Whether you've dreamed of becoming a registered nurse (RN) or you're looking at the job opportunities, there are a number of different registered nurse degree programs to fit your goals. Once you are in school, you might get a better idea of where you want to work after graduation. RNs work in hospitals, offices, clinics, schools, home health care, research, to list a few.
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How To Become a Registered Nurse
There are different paths to a Registered Nurse degree:
- Traditional RN diploma or degree
- Accelerated RN program
- LPN to RN, if you are a licensed practical nurse
- LVN to RN, if you are a licensed vocational nurse
Most RN educational programs are taught in community colleges or universities rather than in hospital schools. You can obtain an Associate Degree Nursing (ADN), which usually takes two or three years or a Bachelor of Science in Nursing (BSN), which usually takes about four years.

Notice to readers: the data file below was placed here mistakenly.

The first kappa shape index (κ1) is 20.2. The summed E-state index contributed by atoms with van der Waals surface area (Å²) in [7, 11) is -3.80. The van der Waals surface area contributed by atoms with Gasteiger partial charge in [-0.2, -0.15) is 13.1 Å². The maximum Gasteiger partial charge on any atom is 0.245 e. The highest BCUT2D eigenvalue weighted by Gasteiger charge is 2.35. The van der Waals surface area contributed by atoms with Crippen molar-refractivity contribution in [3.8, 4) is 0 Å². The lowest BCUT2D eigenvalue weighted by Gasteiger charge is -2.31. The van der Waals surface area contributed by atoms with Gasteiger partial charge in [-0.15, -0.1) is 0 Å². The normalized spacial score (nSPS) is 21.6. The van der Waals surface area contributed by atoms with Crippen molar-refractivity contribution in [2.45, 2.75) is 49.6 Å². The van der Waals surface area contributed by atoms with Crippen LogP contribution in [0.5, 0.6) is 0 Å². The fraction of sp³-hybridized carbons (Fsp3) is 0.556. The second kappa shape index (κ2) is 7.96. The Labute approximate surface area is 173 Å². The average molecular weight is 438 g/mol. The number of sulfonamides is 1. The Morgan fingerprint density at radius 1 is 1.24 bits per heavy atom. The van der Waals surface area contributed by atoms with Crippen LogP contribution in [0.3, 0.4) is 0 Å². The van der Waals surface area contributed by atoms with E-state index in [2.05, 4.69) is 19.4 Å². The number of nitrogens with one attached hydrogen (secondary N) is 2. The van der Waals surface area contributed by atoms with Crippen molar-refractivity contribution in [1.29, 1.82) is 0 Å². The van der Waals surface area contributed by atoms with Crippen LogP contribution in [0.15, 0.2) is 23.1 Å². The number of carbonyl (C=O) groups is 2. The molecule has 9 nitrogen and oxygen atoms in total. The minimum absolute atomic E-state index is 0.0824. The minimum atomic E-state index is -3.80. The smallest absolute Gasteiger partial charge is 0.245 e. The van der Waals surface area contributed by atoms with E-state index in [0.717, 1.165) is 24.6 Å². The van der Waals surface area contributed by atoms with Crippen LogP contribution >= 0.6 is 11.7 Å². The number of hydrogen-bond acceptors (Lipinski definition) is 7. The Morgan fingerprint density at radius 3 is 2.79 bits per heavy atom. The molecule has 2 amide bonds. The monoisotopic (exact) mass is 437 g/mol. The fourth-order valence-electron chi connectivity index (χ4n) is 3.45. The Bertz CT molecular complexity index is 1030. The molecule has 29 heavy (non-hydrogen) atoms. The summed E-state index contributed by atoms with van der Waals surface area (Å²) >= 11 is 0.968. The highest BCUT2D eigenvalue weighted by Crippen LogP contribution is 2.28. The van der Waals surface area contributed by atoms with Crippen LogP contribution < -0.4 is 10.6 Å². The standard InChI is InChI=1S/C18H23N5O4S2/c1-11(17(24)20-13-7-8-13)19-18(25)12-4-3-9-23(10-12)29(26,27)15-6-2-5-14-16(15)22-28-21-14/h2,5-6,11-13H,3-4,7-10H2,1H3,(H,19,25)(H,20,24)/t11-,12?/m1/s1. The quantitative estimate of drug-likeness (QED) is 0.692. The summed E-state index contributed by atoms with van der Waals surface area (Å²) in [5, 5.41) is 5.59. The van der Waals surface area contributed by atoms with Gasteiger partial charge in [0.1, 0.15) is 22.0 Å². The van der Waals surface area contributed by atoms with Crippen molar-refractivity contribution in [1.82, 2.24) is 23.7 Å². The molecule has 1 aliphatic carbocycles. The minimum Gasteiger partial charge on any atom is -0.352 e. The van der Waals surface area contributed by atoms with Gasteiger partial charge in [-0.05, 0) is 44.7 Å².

You must complete your education from an accredited nursing program, either on campus or online. If you do go with an online nursing program, you still need to do clinical, hands-on work under an instructor's supervision. After training, you must take the National Council Licensure Examination (NCLEX) and pass it before your state Board of Nursing will grant you a nursing license.
As older nurses and baby boomers retire and the general population ages, more nurses are needed. The Bureau of Labor Statistics estimates the need for registered nurses will rise by 22% between 2008 and 2018. RN salaries vary greatly based on location, type of work, and experience. Earning a registered nurse degree will give you a leverage to negotiate both salary and advancement opportunities. In 2008, the median annual salary for registered nurses was approximately $62,000, with salaries ranging between $40,000 and $70,000.